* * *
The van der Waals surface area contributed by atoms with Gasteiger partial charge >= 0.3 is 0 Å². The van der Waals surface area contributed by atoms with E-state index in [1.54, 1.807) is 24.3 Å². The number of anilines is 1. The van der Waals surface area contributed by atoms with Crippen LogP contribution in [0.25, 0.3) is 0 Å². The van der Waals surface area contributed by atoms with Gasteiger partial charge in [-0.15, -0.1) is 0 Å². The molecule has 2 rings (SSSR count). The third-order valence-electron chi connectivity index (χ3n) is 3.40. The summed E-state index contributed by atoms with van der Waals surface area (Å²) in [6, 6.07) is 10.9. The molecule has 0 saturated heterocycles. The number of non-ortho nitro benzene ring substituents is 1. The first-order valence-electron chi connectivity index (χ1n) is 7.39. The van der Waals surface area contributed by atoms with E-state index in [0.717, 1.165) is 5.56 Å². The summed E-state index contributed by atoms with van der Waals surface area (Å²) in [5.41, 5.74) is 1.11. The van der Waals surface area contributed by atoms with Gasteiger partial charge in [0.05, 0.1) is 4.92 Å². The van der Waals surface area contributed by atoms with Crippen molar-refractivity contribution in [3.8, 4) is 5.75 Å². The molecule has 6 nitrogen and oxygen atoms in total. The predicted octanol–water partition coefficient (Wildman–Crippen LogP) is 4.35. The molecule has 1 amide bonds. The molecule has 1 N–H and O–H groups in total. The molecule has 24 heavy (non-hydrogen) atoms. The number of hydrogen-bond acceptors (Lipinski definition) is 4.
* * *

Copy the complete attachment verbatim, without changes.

The van der Waals surface area contributed by atoms with Gasteiger partial charge >= 0.3 is 0 Å². The van der Waals surface area contributed by atoms with E-state index in [1.54, 1.807) is 24.3 Å². The number of anilines is 1. The van der Waals surface area contributed by atoms with Crippen LogP contribution in [0.25, 0.3) is 0 Å². The van der Waals surface area contributed by atoms with Gasteiger partial charge in [-0.15, -0.1) is 0 Å². The molecule has 2 rings (SSSR count). The third-order valence-electron chi connectivity index (χ3n) is 3.40. The summed E-state index contributed by atoms with van der Waals surface area (Å²) in [6, 6.07) is 10.9. The molecule has 0 saturated heterocycles. The number of non-ortho nitro benzene ring substituents is 1. The first-order valence-electron chi connectivity index (χ1n) is 7.39. The van der Waals surface area contributed by atoms with E-state index in [0.717, 1.165) is 5.56 Å². The summed E-state index contributed by atoms with van der Waals surface area (Å²) in [5.41, 5.74) is 1.11. The van der Waals surface area contributed by atoms with Gasteiger partial charge in [0.05, 0.1) is 4.92 Å². The van der Waals surface area contributed by atoms with Crippen molar-refractivity contribution in [3.8, 4) is 5.75 Å². The molecule has 6 nitrogen and oxygen atoms in total. The predicted octanol–water partition coefficient (Wildman–Crippen LogP) is 4.35. The molecule has 1 amide bonds. The molecule has 1 N–H and O–H groups in total. The molecule has 24 heavy (non-hydrogen) atoms. The number of hydrogen-bond acceptors (Lipinski definition) is 4.